Fate is the Hunter (1964 - b/w) - Turgid aircraft drama with Glenn Ford, Nancy Kwan, greyed-up Rod Taylor and Jane Russell as herself.

Wild Seed (1965 - b/w) - Naturalistic teen docudrama with Michael Parks and Celia Kaye.

The Agony and the Ecstasy (1965) - Just another generic bundle of lies scraped together and called a biopic. Heston isn't really Michelangelo. Rex Harrison just horrid enough to be the Pope.

The Bedford Incident (1965 - b/w) - Dry wartime submarine antics with Widmark and Poitier.

King Rat (1965 - b/w) - Not a panto, despite the title, but Geoffrey Bayldon is billed over Richard Dawson, a peculiar mix of British character faces (Rossiter, Gerald Sim, Alan Webb, John Ronane, Reg Lye) and American-based RentaBrits plus Fox, Mills, Courtenay, Denholm Elliott, a typical WW2 POW "joint".

Blow-Up (1966) - Tries to be a genre film, but refuses. A load of prettily-shot Swinging London nonsense. Product placement for the Daily Mail and Peter Bowles jar with the countercultural tone.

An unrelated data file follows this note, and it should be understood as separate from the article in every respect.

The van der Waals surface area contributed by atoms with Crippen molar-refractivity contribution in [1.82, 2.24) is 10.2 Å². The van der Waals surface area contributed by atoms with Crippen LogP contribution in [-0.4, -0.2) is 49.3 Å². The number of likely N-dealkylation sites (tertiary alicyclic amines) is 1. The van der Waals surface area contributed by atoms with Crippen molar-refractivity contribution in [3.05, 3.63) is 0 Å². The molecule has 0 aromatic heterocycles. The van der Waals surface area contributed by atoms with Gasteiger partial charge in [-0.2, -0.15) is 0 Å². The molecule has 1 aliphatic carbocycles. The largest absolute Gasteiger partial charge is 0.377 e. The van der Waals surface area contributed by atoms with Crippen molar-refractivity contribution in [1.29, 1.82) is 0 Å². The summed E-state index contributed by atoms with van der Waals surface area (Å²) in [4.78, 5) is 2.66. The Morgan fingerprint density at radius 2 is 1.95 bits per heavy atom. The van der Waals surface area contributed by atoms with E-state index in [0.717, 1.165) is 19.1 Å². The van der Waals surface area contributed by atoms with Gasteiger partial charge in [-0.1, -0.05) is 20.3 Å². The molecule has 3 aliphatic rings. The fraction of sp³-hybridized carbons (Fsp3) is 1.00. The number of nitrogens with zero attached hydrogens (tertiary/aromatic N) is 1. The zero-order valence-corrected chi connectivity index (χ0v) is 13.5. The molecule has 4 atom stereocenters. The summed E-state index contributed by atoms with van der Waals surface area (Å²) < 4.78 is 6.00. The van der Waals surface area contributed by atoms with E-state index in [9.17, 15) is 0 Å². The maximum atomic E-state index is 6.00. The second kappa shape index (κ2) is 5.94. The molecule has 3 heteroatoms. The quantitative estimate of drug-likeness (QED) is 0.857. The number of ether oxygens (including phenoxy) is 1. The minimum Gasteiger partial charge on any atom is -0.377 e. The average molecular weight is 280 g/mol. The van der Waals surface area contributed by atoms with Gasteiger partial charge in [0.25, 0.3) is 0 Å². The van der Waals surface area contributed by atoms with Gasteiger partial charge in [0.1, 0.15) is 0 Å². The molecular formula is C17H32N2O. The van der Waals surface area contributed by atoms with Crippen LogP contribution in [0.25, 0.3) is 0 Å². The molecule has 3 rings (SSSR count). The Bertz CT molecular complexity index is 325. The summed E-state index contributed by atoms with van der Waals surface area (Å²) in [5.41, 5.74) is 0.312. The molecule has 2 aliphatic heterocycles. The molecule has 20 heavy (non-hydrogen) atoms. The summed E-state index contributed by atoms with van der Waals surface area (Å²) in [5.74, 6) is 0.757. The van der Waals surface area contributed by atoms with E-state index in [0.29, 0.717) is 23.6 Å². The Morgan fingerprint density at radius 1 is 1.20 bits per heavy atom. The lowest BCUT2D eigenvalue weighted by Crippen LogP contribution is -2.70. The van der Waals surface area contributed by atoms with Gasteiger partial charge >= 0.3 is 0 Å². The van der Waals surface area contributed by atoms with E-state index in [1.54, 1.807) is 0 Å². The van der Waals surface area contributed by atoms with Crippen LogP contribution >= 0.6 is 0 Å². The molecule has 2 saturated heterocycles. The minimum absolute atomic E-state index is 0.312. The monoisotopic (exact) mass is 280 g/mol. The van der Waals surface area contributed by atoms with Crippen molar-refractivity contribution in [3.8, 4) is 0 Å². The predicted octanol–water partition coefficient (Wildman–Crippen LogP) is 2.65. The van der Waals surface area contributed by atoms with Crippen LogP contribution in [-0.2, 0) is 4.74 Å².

Who's Afraid of Virginia Woolf? (1966 - b/w) - Sandy Dennis and George Segal are annoyed by the shouting of Burton and Taylor, and so are we.

The Group (1966) - Jessica Walter, Elizabeth Hartman, Joan Hackett, Shirley Knight, Joanna Pettet, Candace Bergen, plus Kathleen Widdoes and Mary Robin Redd are the titular gang of college students in this epic. Stodgy, but it's interesting to see Larry Hagman in  a crack at film leading man status, plus Richard Mulligan and George Gaynes and Hal Holbrook turn up. Feels like Sandy Dennis should be in there too, but she isn't.

Guess Who's Coming to Dinner (1967) - That Sidney Potter's a good actor, inne Rodney? He's marvellous in this. But it's a typical preachy Hollywood "black people are okay, m'kay" treatise. It even has a treacly theme.